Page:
International CES  is the world’s gathering place for all who thrive on the business of consumer technology. CES represents the entire tech ecosystem and draws more than 150,000 attendees. We place a high value on our digital strategy, and engagement is the cornerstone of that strategy. Engagement provides us crucial opportunities to connect with our core audiences– International CES attendees, exhibitors and members of Consumer Electronics Association (CEA), the association that produces the International CES.
The experience of attending a trade show like CES is all about interaction. We say that CES is an experience that engages all five senses. As a result we use digital media to extend this interaction at CES – from our website www.cesweb.org to our social media interactions to the experience the attendee has on the show floor. Each of these touch points gives us an opportunity to further engage with our audience and get to know them better.

This year more of our attendees were using smart phones and tablets to access our websites and social media sites.  As a result of this, we decided to adopt a mobile-first perspective. Our website is designed so that users can have the same navigational experience whether they access via their desktop or their smart phone.  To keep our attendees coming back to our website, we populate it with new content year round so that CES can continue their experience beyond the show floor.  Attendees can access streams of conference sessions, videos from the show floor as well as information about the upcoming events.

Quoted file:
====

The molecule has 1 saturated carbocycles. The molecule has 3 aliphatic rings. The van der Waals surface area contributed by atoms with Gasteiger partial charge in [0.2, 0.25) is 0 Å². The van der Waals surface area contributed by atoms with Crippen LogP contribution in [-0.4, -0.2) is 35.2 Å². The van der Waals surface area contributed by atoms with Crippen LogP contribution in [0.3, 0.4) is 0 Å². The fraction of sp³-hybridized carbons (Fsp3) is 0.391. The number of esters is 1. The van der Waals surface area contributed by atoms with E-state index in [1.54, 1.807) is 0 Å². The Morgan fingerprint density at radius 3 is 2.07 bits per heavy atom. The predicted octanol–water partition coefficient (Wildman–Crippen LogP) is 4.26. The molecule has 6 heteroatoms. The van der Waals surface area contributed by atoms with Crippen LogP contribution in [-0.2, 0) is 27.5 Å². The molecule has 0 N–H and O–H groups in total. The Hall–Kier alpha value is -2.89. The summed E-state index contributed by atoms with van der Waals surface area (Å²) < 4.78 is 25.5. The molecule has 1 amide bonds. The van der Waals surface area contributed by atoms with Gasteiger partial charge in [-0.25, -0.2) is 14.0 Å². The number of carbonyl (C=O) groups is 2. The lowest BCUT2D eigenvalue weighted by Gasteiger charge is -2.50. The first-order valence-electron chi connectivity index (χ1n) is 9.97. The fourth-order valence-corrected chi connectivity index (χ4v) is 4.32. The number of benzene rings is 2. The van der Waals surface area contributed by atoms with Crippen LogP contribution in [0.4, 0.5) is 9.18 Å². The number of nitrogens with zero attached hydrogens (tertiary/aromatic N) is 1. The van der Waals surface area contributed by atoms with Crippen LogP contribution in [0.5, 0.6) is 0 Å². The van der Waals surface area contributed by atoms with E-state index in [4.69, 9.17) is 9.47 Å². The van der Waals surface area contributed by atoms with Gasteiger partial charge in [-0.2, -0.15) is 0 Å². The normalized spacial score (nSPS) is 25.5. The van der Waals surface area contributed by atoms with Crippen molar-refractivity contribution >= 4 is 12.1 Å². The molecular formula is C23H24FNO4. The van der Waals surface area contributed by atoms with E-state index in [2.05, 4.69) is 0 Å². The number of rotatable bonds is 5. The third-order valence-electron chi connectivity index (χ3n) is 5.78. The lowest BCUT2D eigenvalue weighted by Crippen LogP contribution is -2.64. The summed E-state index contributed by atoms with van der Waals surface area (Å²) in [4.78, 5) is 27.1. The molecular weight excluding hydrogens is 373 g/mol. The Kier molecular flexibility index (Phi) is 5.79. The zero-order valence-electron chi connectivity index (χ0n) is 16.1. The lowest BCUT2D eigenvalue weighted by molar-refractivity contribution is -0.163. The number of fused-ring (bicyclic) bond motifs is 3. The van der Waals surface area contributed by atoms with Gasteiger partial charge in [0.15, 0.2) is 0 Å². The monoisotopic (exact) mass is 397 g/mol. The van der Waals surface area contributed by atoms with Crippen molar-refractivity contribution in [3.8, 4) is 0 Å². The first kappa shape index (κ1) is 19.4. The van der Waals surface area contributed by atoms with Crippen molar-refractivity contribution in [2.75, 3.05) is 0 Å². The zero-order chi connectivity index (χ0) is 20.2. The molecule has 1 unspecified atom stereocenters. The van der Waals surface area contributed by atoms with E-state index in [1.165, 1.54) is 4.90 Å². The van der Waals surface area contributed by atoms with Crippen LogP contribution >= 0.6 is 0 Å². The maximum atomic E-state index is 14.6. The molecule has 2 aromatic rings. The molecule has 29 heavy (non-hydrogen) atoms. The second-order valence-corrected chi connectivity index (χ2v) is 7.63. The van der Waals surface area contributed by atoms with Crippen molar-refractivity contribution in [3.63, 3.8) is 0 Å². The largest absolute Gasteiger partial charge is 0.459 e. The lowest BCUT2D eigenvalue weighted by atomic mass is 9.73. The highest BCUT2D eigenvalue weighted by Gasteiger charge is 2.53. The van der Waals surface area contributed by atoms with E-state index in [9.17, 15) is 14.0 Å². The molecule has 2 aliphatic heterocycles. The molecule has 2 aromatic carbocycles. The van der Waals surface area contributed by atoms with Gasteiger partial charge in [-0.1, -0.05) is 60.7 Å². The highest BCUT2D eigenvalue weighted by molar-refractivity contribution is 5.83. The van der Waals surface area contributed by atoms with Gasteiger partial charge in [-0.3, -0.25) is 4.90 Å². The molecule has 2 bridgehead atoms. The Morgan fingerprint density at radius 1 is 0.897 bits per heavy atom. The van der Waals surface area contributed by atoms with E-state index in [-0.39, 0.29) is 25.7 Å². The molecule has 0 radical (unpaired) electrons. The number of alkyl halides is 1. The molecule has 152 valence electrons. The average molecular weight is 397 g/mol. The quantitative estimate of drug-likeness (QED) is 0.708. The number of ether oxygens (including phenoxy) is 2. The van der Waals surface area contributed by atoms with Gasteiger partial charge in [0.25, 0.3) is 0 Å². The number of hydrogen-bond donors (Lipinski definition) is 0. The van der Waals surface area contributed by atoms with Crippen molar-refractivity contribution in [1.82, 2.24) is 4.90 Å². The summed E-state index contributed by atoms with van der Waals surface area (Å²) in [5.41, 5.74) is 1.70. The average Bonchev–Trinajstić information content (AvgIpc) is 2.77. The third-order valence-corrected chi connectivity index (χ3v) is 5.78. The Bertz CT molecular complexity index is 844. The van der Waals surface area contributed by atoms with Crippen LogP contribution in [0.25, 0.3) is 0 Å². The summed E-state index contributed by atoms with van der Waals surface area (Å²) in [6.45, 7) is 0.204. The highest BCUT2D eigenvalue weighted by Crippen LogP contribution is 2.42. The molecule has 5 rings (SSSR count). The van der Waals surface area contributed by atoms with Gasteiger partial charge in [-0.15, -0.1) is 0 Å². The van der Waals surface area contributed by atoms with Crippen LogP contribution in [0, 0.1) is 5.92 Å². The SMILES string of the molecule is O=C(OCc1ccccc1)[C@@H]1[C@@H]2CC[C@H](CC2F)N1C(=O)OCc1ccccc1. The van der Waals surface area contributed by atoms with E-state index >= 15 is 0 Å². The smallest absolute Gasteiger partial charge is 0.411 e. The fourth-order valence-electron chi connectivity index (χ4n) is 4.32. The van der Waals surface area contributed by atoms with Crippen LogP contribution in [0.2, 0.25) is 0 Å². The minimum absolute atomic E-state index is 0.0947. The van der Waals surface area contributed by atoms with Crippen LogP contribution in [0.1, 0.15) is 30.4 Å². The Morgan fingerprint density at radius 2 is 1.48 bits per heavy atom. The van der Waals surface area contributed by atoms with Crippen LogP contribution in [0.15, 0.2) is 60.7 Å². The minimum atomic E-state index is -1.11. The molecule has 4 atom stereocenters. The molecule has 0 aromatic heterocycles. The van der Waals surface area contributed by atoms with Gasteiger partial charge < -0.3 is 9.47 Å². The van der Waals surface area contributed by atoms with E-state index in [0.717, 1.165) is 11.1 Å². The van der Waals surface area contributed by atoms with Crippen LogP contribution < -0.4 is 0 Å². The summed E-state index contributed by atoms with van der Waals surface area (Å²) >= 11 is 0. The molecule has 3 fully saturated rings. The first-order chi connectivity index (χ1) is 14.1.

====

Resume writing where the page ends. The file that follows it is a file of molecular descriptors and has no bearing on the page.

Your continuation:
Another important digital tool for preplanning and onsite is our CES app. The app preloads information like maps, exhibitor listings, conference info and an event schedule so that attendees can access the information whether they have a signal on their device or not.

We have a robust social media plan that engages our fans and followers all year long.  This helps us build a sense of community and also gives us the opportunity to have a dialogue with our attendees. If someone tweets about an issue with registration or finding a hotel, we can immediately tweet back and help the customer. We engage our speakers in our social media efforts by asking them to tweet about our show, write a blog or host a Google hangout.

Onsite, social media takes center stage on the CES show floor through our Social Media Command Center (SMCC). CES attendees can walk right up to the SMCC and get a first-hand look at what brands, keynote speakers, locations or CES related items are trending in the social-sphere. At the 2014 CES, we saw our official hash tag (#CES2014) trend on Twitter making more than two billion impressions across the globe. This was due to us integrating our social media strategy into as many aspects of CES as possible. These feeds helped attendees find out in real time what was making news at CES.

Our social media programs opened up new sponsorship opportunities via special events like our Social Hour or the social vending machine, which garnered much attention at CES.

Digital is integrated into everything we do for the International CES. As a major global technology event, it is important that we leverage technology in ways that our attendees and exhibitors want us to. Meeting the needs of our attendees is what keeps pushing us each year to get more innovative. Digital media gives us many ways to stay engaged with our customers.  It is now at the core of our promotional and information strategy. I cannot wait to see what we come up with for the 2015 CES!